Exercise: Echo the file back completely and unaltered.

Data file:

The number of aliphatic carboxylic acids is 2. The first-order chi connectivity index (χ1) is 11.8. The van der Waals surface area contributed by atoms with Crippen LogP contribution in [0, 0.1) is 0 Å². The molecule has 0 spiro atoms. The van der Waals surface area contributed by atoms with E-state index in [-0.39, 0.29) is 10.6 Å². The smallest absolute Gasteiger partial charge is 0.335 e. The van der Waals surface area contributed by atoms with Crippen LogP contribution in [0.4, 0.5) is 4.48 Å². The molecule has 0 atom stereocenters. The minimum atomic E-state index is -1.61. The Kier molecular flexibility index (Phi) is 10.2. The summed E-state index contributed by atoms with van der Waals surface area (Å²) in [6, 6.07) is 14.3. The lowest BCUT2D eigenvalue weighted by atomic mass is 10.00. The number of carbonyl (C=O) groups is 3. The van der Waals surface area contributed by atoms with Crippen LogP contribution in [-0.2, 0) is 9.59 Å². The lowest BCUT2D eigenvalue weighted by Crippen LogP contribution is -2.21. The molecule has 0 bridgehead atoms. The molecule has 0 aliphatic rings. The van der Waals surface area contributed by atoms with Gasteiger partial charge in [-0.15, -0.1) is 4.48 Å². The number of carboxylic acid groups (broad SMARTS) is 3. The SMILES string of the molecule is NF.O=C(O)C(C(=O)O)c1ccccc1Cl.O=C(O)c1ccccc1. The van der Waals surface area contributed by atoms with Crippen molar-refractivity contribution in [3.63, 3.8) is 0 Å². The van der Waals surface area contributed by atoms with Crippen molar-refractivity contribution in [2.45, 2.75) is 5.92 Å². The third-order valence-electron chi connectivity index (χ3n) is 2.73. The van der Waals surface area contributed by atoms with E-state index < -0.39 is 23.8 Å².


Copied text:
The number of aliphatic carboxylic acids is 2. The first-order chi connectivity index (χ1) is 11.8. The van der Waals surface area contributed by atoms with Crippen LogP contribution in [0, 0.1) is 0 Å². The molecule has 0 spiro atoms. The van der Waals surface area contributed by atoms with E-state index in [-0.39, 0.29) is 10.6 Å². The smallest absolute Gasteiger partial charge is 0.335 e. The van der Waals surface area contributed by atoms with Crippen LogP contribution in [0.4, 0.5) is 4.48 Å². The molecule has 0 atom stereocenters. The minimum atomic E-state index is -1.61. The Kier molecular flexibility index (Phi) is 10.2. The summed E-state index contributed by atoms with van der Waals surface area (Å²) in [6, 6.07) is 14.3. The lowest BCUT2D eigenvalue weighted by atomic mass is 10.00. The number of carbonyl (C=O) groups is 3. The van der Waals surface area contributed by atoms with Crippen LogP contribution in [-0.2, 0) is 9.59 Å². The lowest BCUT2D eigenvalue weighted by Crippen LogP contribution is -2.21. The molecule has 0 bridgehead atoms. The molecule has 0 aliphatic rings. The van der Waals surface area contributed by atoms with Gasteiger partial charge in [-0.15, -0.1) is 4.48 Å². The number of carboxylic acid groups (broad SMARTS) is 3. The SMILES string of the molecule is NF.O=C(O)C(C(=O)O)c1ccccc1Cl.O=C(O)c1ccccc1. The van der Waals surface area contributed by atoms with Crippen molar-refractivity contribution in [3.63, 3.8) is 0 Å². The van der Waals surface area contributed by atoms with Crippen molar-refractivity contribution in [2.45, 2.75) is 5.92 Å². The third-order valence-electron chi connectivity index (χ3n) is 2.73. The van der Waals surface area contributed by atoms with E-state index < -0.39 is 23.8 Å².